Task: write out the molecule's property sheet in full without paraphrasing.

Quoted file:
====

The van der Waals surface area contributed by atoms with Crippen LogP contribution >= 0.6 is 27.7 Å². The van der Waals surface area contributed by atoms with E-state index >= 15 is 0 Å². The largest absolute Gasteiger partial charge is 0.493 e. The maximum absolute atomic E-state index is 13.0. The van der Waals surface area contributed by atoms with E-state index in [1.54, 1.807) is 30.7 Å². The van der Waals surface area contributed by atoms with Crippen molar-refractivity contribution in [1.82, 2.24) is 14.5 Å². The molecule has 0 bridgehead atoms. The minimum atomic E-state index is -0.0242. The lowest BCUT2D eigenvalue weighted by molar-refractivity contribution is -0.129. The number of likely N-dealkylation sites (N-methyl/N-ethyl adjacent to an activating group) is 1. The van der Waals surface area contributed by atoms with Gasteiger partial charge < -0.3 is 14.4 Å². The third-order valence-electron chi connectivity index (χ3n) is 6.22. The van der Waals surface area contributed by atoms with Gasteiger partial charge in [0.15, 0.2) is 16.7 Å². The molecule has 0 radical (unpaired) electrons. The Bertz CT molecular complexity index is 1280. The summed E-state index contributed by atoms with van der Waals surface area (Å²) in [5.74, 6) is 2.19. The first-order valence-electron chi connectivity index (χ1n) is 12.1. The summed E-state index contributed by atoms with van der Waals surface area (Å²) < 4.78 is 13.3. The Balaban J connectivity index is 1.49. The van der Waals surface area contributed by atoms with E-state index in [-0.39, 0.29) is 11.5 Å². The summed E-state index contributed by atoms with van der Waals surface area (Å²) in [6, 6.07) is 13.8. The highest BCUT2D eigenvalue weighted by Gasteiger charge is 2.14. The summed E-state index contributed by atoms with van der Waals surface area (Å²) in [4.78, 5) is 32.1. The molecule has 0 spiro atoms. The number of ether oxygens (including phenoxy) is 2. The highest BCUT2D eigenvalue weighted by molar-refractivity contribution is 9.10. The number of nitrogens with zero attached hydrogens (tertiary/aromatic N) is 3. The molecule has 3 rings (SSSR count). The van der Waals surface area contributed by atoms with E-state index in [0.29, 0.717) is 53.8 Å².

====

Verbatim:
The van der Waals surface area contributed by atoms with Crippen LogP contribution >= 0.6 is 27.7 Å². The van der Waals surface area contributed by atoms with E-state index >= 15 is 0 Å². The largest absolute Gasteiger partial charge is 0.493 e. The maximum absolute atomic E-state index is 13.0. The van der Waals surface area contributed by atoms with E-state index in [1.54, 1.807) is 30.7 Å². The van der Waals surface area contributed by atoms with Crippen molar-refractivity contribution in [1.82, 2.24) is 14.5 Å². The molecule has 0 bridgehead atoms. The minimum atomic E-state index is -0.0242. The lowest BCUT2D eigenvalue weighted by molar-refractivity contribution is -0.129. The number of likely N-dealkylation sites (N-methyl/N-ethyl adjacent to an activating group) is 1. The van der Waals surface area contributed by atoms with Gasteiger partial charge < -0.3 is 14.4 Å². The third-order valence-electron chi connectivity index (χ3n) is 6.22. The van der Waals surface area contributed by atoms with Gasteiger partial charge in [0.15, 0.2) is 16.7 Å². The molecule has 0 radical (unpaired) electrons. The Bertz CT molecular complexity index is 1280. The summed E-state index contributed by atoms with van der Waals surface area (Å²) in [5.74, 6) is 2.19. The first-order valence-electron chi connectivity index (χ1n) is 12.1. The summed E-state index contributed by atoms with van der Waals surface area (Å²) < 4.78 is 13.3. The Balaban J connectivity index is 1.49. The van der Waals surface area contributed by atoms with E-state index in [-0.39, 0.29) is 11.5 Å². The summed E-state index contributed by atoms with van der Waals surface area (Å²) in [6, 6.07) is 13.8. The highest BCUT2D eigenvalue weighted by Gasteiger charge is 2.14. The summed E-state index contributed by atoms with van der Waals surface area (Å²) in [4.78, 5) is 32.1. The molecule has 0 spiro atoms. The number of ether oxygens (including phenoxy) is 2. The highest BCUT2D eigenvalue weighted by molar-refractivity contribution is 9.10. The number of nitrogens with zero attached hydrogens (tertiary/aromatic N) is 3. The molecule has 3 rings (SSSR count). The van der Waals surface area contributed by atoms with E-state index in [0.29, 0.717) is 53.8 Å².